One thing I haven’t been able to find out is which company Frank was in. I’ve contacted the Keep Military Museum in Dorchester but they haven’t got any information down to company level. At this time the battalion is at full strength but as casualties mounted the companies became amalgamated, reformed and reinforced. I think, for Frank at least, it’s going to be very hard to identify his exact company.

The 15th Brigade’s stay around Pommereuil allowed time for the rest of the 5th Division to assemble along with the 3rd Division. These two divisions formed the Second Army Corps.

II Corps had suffered a shock setback the previous day. Sir James Grierson, he of Bluelands Army fame, had died of a heart attack on a train on his way to Le Cateau. Lord Kitchener chose Sir Horace Smith-Dorrien as his replacement. Smith-Dorrien was not a popular choice with Field Marshall Sir John French, Commander-in-Chief of the BEF.

Smith-Dorrien was, however, popular with the troops and had strong views on how to conduct warfare, including a lesser role for cavalry, greater use of machine guns and development fire and removal actions. All of these elements of modern warfare were to be brought into sharp focus over the next six months.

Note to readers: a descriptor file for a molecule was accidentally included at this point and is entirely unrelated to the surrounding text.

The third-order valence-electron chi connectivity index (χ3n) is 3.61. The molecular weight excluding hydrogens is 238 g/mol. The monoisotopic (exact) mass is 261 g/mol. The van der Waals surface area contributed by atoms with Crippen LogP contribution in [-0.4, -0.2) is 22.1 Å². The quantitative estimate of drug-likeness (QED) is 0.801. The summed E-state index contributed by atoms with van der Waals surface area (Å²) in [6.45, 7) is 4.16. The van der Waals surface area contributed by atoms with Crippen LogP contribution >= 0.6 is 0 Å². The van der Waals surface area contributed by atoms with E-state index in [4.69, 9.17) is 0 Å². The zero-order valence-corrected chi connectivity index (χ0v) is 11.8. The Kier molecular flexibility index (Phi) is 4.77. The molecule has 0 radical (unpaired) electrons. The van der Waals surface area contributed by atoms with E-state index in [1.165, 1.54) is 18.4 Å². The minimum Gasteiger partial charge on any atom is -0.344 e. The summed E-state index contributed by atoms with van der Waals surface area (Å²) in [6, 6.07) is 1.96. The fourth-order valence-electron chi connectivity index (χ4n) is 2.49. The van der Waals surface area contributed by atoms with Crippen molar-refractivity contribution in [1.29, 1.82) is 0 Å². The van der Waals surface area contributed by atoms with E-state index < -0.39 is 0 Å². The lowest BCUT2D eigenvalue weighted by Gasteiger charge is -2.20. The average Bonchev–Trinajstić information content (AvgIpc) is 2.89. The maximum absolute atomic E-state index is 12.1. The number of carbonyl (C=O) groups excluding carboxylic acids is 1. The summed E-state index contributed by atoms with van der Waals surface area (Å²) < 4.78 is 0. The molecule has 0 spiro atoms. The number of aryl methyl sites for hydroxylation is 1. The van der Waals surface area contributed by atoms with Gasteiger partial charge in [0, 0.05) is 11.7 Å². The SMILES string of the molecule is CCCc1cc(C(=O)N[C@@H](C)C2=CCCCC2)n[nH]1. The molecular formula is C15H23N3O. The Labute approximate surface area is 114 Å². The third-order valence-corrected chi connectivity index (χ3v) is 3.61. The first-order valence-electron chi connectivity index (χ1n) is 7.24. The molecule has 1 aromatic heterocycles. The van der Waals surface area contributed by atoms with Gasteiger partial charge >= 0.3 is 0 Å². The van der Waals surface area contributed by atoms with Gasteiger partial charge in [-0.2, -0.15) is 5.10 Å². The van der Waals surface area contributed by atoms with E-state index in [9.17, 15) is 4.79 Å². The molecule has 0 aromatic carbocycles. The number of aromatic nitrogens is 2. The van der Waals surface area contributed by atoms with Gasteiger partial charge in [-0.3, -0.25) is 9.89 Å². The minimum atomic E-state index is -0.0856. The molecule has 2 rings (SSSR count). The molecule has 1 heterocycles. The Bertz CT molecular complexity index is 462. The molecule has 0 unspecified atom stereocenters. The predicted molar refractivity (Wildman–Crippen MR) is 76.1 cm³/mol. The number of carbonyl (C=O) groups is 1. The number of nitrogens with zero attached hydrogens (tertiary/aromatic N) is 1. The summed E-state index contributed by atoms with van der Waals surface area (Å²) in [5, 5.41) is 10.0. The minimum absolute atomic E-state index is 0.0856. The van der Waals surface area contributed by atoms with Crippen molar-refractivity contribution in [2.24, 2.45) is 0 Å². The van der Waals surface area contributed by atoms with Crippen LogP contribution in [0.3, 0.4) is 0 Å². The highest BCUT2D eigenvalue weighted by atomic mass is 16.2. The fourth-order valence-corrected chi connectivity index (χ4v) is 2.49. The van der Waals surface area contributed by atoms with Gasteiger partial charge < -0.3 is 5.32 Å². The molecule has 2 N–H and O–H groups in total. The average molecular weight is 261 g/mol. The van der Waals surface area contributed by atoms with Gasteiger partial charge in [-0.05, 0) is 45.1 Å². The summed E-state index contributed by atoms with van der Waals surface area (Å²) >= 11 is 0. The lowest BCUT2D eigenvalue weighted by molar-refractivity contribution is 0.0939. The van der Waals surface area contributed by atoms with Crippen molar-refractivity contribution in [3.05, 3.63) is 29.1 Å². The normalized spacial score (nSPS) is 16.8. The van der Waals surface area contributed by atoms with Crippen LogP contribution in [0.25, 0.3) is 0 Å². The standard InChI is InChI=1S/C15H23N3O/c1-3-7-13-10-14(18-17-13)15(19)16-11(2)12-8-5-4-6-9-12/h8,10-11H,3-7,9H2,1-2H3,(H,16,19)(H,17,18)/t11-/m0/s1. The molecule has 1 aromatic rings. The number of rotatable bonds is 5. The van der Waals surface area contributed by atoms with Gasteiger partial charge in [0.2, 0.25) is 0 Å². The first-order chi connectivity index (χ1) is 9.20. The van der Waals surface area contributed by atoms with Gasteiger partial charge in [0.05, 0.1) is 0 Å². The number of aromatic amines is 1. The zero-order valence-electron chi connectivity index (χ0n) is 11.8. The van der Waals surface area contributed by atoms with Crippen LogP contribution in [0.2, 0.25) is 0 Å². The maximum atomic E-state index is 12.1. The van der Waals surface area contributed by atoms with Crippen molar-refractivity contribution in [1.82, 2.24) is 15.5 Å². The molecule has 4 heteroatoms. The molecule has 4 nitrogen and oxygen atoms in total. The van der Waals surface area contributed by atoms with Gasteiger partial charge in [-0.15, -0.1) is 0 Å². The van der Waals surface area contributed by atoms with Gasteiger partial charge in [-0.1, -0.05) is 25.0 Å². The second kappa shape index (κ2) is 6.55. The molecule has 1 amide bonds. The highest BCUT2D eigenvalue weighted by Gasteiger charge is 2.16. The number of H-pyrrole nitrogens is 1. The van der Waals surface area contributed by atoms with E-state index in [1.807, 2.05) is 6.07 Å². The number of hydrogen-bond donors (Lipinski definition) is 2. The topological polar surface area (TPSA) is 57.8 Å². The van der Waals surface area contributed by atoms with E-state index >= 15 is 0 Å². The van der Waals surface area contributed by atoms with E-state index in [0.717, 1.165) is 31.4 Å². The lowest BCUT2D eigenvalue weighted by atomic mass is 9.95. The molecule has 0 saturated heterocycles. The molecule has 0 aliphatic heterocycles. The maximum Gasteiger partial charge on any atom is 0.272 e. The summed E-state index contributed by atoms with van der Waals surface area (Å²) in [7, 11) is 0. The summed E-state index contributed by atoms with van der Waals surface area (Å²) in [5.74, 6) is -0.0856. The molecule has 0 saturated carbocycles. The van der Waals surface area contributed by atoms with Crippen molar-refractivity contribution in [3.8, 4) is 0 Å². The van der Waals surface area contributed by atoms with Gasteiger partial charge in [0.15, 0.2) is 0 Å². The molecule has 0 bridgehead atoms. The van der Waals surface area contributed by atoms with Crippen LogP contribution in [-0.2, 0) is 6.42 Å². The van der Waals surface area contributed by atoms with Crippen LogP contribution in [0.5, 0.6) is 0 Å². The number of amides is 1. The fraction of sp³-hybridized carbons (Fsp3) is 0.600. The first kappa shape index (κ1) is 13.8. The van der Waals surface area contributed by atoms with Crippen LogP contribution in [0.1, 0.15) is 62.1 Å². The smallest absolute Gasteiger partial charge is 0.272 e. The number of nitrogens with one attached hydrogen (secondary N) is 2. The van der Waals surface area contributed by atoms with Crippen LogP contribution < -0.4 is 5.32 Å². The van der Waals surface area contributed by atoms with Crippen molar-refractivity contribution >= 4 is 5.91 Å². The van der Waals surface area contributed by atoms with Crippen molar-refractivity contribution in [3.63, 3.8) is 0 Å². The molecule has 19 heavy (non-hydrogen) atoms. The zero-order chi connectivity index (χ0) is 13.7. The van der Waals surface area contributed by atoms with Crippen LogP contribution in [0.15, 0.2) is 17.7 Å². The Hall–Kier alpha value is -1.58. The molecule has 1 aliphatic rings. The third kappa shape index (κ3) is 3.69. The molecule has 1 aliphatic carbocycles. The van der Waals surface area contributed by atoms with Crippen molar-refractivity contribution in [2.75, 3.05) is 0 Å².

Gare to Guerre

17th August 1914, Le Havre, France

The 15th Battalion received new orders at 2:30pm that they were to entrain at three different stations at 8pm.

The Dorsets’ war diary isn’t very clear at this point. By comparing the 1st Bn Bedfords’ war diary with Lord Edward Gleichen’s memoirs, it appears that the battalion detrained at Le Cateau at 10pm and then marched to their billets in Pommereuil and Ors.

The Dorsets, billeted in Ors, received their first combat orders which was to guard the eastern approach to Pommereuil and the railway crossing in nearby Ors from possible hostile cavalry.